To Tell The Truth

Sitting by the pool during summer office hours, Dr. Sj handed me the book she was reading and told me, “read the introduction. You’re going to like this.” The book was “The Gatekeepers” by Chris Whipple. She was right. I liked it. I only got as far as the intro before Dr. SJ took it back from me, but the seed was planted.

The book is about the role of White House Chief of Staff. It’s an odd position, in that there is no law establishing the post, it’s not subject to senate confirmation and there’s no requirement that it exist. Jimmy Carter had no chief of staff at the beginning of his presidency. But the intro is about 15 of the 17 living Chiefs meeting Rahm Emanuel* before Obama was sworn in to give him some advice.

It was a very curious crew, ranging from Dick Cheney to Jim Baker. Yet, they put politics aside, save for a few cutting jokes, and focused on the job. Regardless of where they stood politically, they understood that a failed presidency meant harm to Americans. They were bigger than that, even if they completely disagreed with the political course.

The point of the introduction was twofold: first that a president who lacked a good Chief of Staff was likely to fail. Second, and more importantly, the job of Chief of Staff was to be the guy who told the president when he was wrong.

In the book, the point was made that most people in the WH want to curry favor with the president, They will be “yes men,” maybe even sycophants. What they will not do is call bullshit. Without someone to call bullshit, to challenge thinking, bad things happen. Lies get believed. Bad ideas go unquestioned. Bullshit reigns and a nation suffers.**

This was a valuable message, but one that goes far beyond the job of chief of staff.

There was never a time when it was a pleasant task to call bullshit. Most of us would be far happier if we only spoke of pleasant things. But then, bullshit happens and you have a choice of being the nice, happy person who stands mute or the mean person who says something. The former is where most people come out; they’re disinclined to put themselves in the line of fire and they don’t see it as their duty to be the one who has to say something.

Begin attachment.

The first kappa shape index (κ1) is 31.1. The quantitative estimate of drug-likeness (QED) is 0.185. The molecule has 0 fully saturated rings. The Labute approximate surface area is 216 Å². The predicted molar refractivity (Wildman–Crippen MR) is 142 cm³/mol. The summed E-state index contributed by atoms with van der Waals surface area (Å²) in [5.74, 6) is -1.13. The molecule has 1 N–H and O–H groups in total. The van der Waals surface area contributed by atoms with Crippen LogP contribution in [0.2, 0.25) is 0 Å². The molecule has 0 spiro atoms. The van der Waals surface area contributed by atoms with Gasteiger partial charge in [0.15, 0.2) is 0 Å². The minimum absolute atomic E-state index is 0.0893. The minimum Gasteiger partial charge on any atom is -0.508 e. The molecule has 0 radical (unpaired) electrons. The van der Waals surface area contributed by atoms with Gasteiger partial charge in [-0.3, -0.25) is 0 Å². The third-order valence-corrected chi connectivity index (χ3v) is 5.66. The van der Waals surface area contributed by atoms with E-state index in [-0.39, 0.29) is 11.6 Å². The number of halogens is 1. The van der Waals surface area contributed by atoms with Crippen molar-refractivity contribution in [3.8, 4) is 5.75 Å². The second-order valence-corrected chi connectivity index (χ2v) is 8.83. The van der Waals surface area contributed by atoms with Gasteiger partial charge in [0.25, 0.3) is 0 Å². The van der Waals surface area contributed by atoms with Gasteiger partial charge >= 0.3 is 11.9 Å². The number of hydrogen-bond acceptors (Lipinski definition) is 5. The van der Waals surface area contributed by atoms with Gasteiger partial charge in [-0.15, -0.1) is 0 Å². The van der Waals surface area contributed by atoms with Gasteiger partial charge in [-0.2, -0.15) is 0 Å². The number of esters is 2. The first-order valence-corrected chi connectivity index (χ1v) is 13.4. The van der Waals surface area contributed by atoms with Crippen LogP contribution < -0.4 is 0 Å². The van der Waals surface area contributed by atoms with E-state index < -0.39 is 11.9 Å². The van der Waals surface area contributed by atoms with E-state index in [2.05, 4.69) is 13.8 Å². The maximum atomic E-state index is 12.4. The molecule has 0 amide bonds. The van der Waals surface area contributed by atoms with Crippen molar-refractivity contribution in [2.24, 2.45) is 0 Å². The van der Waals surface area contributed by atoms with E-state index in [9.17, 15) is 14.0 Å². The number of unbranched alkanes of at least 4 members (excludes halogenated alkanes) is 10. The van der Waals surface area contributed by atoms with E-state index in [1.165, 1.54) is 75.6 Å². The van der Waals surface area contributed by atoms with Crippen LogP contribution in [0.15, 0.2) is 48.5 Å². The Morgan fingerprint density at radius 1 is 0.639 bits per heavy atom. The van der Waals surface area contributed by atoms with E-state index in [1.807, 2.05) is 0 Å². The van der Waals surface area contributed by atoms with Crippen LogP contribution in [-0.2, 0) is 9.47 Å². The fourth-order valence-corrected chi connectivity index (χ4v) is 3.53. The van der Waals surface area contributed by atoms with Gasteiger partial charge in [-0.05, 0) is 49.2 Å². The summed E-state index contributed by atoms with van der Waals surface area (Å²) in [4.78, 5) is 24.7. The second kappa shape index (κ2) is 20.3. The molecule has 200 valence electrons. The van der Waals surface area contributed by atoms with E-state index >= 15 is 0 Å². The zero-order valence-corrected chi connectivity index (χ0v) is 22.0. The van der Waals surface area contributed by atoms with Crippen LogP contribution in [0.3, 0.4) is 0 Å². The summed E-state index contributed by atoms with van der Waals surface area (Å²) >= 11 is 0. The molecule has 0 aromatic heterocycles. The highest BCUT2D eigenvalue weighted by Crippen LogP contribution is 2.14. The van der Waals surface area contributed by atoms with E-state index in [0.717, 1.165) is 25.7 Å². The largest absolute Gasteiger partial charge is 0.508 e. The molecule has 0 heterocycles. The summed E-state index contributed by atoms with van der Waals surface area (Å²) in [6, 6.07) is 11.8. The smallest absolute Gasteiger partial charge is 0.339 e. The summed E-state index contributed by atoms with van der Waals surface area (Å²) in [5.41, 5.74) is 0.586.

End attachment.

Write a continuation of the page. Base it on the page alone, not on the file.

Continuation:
It’s like the five Florida teens laughing at the drowning man. They had no duty to save him, so they didn’t. And the guy drowned. We can all wring our hands about their lack of humanity afterward, but the guy’s still dead because none of them was willing to do something, to put his own ass on the line.

Of course, the platitudinous response is that one can disagree without being disagreeable. Sometimes, yes. Sometimes, no. Sometimes, what’s at stake is far too serious to be tepid or wishy-washy, to offer moderated disagreement that fails to include the part where you say, “save the fucking drowning man,” or “stop killing black guys because they scare you.”

Other times, it’s because of a carefully constructed fantasy, backed up by a series of facile excuses that create an impenetrable circle of bullshit. There’s a lot of this going around these days, and it’s particularly appealing to the unduly emotional. They wear their bullshit like armor, protecting them from any disapproval that would harsh their delusion. And it’s been one of the most destructive things around lately.